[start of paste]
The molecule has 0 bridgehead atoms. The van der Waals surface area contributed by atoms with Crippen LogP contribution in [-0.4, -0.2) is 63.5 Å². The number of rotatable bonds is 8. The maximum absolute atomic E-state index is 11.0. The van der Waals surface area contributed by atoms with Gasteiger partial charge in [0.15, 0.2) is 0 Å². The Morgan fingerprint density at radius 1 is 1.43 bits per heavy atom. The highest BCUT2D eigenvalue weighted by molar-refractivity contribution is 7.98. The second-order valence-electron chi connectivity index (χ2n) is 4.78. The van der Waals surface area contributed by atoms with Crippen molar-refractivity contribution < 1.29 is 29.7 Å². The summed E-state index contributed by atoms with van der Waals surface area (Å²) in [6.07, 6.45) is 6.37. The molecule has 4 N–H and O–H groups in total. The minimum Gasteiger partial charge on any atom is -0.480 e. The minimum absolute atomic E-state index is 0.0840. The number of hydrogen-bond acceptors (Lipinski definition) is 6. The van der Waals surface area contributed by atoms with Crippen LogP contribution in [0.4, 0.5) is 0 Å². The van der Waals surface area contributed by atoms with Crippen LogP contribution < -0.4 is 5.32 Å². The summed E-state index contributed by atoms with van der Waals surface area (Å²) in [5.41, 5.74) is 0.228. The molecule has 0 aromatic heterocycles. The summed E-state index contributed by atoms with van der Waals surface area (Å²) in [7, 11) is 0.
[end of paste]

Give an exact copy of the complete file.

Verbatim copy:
The molecule has 0 bridgehead atoms. The van der Waals surface area contributed by atoms with Crippen LogP contribution in [-0.4, -0.2) is 63.5 Å². The number of rotatable bonds is 8. The maximum absolute atomic E-state index is 11.0. The van der Waals surface area contributed by atoms with Gasteiger partial charge in [0.15, 0.2) is 0 Å². The Morgan fingerprint density at radius 1 is 1.43 bits per heavy atom. The highest BCUT2D eigenvalue weighted by molar-refractivity contribution is 7.98. The second-order valence-electron chi connectivity index (χ2n) is 4.78. The van der Waals surface area contributed by atoms with Crippen molar-refractivity contribution < 1.29 is 29.7 Å². The summed E-state index contributed by atoms with van der Waals surface area (Å²) in [6.07, 6.45) is 6.37. The molecule has 4 N–H and O–H groups in total. The minimum Gasteiger partial charge on any atom is -0.480 e. The minimum absolute atomic E-state index is 0.0840. The number of hydrogen-bond acceptors (Lipinski definition) is 6. The van der Waals surface area contributed by atoms with Crippen LogP contribution in [0.4, 0.5) is 0 Å². The van der Waals surface area contributed by atoms with Crippen LogP contribution < -0.4 is 5.32 Å². The summed E-state index contributed by atoms with van der Waals surface area (Å²) in [5.41, 5.74) is 0.228. The molecule has 0 aromatic heterocycles. The summed E-state index contributed by atoms with van der Waals surface area (Å²) in [7, 11) is 0.